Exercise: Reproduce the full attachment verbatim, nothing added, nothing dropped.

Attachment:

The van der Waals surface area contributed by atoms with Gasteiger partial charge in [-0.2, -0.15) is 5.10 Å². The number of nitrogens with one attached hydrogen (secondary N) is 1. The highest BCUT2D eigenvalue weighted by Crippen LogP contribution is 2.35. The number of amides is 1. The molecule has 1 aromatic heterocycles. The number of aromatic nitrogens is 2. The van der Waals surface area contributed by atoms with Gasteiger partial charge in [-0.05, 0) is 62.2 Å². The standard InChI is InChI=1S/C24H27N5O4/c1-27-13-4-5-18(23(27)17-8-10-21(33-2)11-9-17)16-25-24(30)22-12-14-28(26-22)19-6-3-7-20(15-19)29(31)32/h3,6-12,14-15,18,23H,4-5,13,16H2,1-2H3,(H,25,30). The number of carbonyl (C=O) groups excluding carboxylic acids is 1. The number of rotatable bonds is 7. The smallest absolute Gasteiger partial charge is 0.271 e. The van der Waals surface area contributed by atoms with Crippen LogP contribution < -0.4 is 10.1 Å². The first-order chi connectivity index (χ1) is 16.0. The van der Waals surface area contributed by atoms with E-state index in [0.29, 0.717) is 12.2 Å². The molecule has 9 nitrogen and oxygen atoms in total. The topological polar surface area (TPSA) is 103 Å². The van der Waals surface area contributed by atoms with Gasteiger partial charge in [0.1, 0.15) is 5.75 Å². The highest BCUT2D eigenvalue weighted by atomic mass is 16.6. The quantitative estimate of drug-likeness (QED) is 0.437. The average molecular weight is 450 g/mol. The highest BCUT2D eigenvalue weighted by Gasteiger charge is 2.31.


The van der Waals surface area contributed by atoms with Gasteiger partial charge in [-0.2, -0.15) is 5.10 Å². The number of nitrogens with one attached hydrogen (secondary N) is 1. The highest BCUT2D eigenvalue weighted by Crippen LogP contribution is 2.35. The number of amides is 1. The molecule has 1 aromatic heterocycles. The number of aromatic nitrogens is 2. The van der Waals surface area contributed by atoms with Gasteiger partial charge in [-0.05, 0) is 62.2 Å². The standard InChI is InChI=1S/C24H27N5O4/c1-27-13-4-5-18(23(27)17-8-10-21(33-2)11-9-17)16-25-24(30)22-12-14-28(26-22)19-6-3-7-20(15-19)29(31)32/h3,6-12,14-15,18,23H,4-5,13,16H2,1-2H3,(H,25,30). The number of carbonyl (C=O) groups excluding carboxylic acids is 1. The number of rotatable bonds is 7. The smallest absolute Gasteiger partial charge is 0.271 e. The van der Waals surface area contributed by atoms with Crippen LogP contribution < -0.4 is 10.1 Å². The first-order chi connectivity index (χ1) is 16.0. The van der Waals surface area contributed by atoms with E-state index in [0.29, 0.717) is 12.2 Å². The molecule has 9 nitrogen and oxygen atoms in total. The topological polar surface area (TPSA) is 103 Å². The van der Waals surface area contributed by atoms with Gasteiger partial charge in [0.1, 0.15) is 5.75 Å². The highest BCUT2D eigenvalue weighted by atomic mass is 16.6. The quantitative estimate of drug-likeness (QED) is 0.437. The average molecular weight is 450 g/mol. The highest BCUT2D eigenvalue weighted by Gasteiger charge is 2.31.